Beings – A Joint Exhibition by Anna-Karina Hermkens and Deborah Van Heekeren
Human-animal relations in an Australian context are explored in figurative painting and ceramic figures in this collaborative exhibition. The artists create Beings born of the interconnection between human, animal, and earth. They suggest some alternative modes of being-with-the-world. Taking the relationship between human and animals as a starting point, the collaborative work focuses on the intimate, but often troublesome connection between the human –Anthropos—, animals and the earth. Humans mine the earth, ‘cultivate’ its soil, harvest its produce, extract its water, and fill it with waste.
The body of work question the notion that the earth pertains to humans, as is promulgated by several western traditions. The interconnection between human, animal and earth and the acknowledgement that the actions of humans affect the earth, the lives of animals and vice versa, is fundamental to many indigenous traditions. The recent NSW drought is a starting point for exploring this dialectic relationship between human, beast/ animal and earth in an installation that combines ceramics with paintings.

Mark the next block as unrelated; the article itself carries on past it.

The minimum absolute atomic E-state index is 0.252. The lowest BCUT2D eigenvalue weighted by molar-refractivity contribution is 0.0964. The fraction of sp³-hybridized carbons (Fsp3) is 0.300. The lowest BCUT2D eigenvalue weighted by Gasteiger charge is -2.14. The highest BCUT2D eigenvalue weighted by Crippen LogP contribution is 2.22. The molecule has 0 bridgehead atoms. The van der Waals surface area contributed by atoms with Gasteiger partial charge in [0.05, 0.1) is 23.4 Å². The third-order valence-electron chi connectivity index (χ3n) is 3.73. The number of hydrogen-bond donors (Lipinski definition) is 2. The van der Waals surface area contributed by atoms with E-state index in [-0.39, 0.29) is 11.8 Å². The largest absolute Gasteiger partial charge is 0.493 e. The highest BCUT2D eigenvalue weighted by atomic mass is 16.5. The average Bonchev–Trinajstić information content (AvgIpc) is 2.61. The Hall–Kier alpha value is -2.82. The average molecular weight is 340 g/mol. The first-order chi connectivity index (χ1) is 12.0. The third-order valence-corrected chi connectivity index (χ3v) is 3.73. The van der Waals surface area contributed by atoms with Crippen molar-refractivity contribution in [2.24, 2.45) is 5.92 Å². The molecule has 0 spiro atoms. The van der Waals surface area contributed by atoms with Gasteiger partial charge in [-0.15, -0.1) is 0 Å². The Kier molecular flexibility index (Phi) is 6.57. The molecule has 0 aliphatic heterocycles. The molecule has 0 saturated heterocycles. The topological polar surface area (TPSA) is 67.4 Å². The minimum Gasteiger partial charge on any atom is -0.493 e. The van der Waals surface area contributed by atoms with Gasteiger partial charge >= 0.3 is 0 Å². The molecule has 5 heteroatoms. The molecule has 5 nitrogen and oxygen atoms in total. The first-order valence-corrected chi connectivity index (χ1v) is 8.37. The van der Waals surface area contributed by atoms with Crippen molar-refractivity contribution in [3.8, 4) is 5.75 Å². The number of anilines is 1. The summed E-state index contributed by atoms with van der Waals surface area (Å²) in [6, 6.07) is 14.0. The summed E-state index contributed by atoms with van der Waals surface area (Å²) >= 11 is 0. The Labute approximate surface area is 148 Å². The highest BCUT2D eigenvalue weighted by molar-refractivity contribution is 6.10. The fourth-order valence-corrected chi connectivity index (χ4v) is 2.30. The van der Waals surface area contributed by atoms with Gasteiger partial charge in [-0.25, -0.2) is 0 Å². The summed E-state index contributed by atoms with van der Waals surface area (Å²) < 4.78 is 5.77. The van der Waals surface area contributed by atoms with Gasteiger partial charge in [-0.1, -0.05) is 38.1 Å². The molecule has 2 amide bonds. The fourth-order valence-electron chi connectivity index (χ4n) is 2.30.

Hermkens’ handbuilt figurative and abstract human-animal ceramic figures challenge representations of human bodies; highlighting the ways in particular the female body has been stereotyped through animal mimicry and projections, at the same time elucidating the human tendency to both anthropomorphise and self-identify with animals. The handbuilt elongated vessels with their female figurative designs refer to the social and ritual significance of vessels (carrying water) and how women embody vessel-like qualities as bearers of life. Both sculptures and vessels express the ambiguity and precariousness of being human.
Van Heekeren’s paintings speak to the tragedy of landscape in the face of neglect, and misuse, and suggest a devastating breakdown in human-animal relations. Her collection of paintings and mixed-media works depict animal-like figures, which are neither male nor female. They are collectively domestic and all are dependent upon their environment. The works imagine shared connections between the land and the beings that inhabit Australian farms. The human/animals take on the colours and forms of the land that is the substance of their making.
The combination of painting and ceramic works highlights the anthropomorphism of the catastrophic NSW drought (paintings), and of human-animal relations in general (sculptures and vessels).